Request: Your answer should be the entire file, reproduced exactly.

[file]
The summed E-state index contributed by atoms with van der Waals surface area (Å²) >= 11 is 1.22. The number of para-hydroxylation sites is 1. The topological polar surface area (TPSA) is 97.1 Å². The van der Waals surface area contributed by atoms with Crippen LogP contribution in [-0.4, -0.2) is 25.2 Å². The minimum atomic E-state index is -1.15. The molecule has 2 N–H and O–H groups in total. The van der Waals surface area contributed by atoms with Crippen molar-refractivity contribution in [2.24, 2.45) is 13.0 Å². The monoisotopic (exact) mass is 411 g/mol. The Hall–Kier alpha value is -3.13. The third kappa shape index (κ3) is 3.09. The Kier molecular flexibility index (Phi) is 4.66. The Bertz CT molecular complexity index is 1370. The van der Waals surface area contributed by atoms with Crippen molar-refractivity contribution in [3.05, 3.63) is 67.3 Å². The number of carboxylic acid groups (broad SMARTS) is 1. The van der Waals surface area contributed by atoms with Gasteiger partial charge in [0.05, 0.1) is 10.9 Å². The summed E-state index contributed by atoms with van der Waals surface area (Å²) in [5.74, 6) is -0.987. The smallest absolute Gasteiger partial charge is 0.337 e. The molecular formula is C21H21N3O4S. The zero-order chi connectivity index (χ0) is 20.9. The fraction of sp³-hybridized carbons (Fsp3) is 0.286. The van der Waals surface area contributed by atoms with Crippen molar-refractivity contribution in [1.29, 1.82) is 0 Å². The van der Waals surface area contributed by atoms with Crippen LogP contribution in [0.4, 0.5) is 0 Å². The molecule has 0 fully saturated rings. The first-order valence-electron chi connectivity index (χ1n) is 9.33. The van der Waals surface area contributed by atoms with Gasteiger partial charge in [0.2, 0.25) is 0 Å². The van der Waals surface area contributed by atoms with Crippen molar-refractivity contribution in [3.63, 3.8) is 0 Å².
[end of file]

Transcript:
The summed E-state index contributed by atoms with van der Waals surface area (Å²) >= 11 is 1.22. The number of para-hydroxylation sites is 1. The topological polar surface area (TPSA) is 97.1 Å². The van der Waals surface area contributed by atoms with Crippen LogP contribution in [-0.4, -0.2) is 25.2 Å². The minimum atomic E-state index is -1.15. The molecule has 2 N–H and O–H groups in total. The van der Waals surface area contributed by atoms with Crippen molar-refractivity contribution in [2.24, 2.45) is 13.0 Å². The monoisotopic (exact) mass is 411 g/mol. The Hall–Kier alpha value is -3.13. The third kappa shape index (κ3) is 3.09. The Kier molecular flexibility index (Phi) is 4.66. The Bertz CT molecular complexity index is 1370. The van der Waals surface area contributed by atoms with Crippen molar-refractivity contribution in [3.05, 3.63) is 67.3 Å². The number of carboxylic acid groups (broad SMARTS) is 1. The van der Waals surface area contributed by atoms with Gasteiger partial charge in [0.05, 0.1) is 10.9 Å². The summed E-state index contributed by atoms with van der Waals surface area (Å²) in [5.74, 6) is -0.987. The smallest absolute Gasteiger partial charge is 0.337 e. The molecular formula is C21H21N3O4S. The zero-order chi connectivity index (χ0) is 20.9. The fraction of sp³-hybridized carbons (Fsp3) is 0.286. The van der Waals surface area contributed by atoms with Crippen molar-refractivity contribution in [1.29, 1.82) is 0 Å². The van der Waals surface area contributed by atoms with Crippen LogP contribution in [0.4, 0.5) is 0 Å². The molecule has 0 fully saturated rings. The first-order valence-electron chi connectivity index (χ1n) is 9.33. The van der Waals surface area contributed by atoms with Gasteiger partial charge in [0.2, 0.25) is 0 Å². The van der Waals surface area contributed by atoms with Crippen molar-refractivity contribution in [3.63, 3.8) is 0 Å².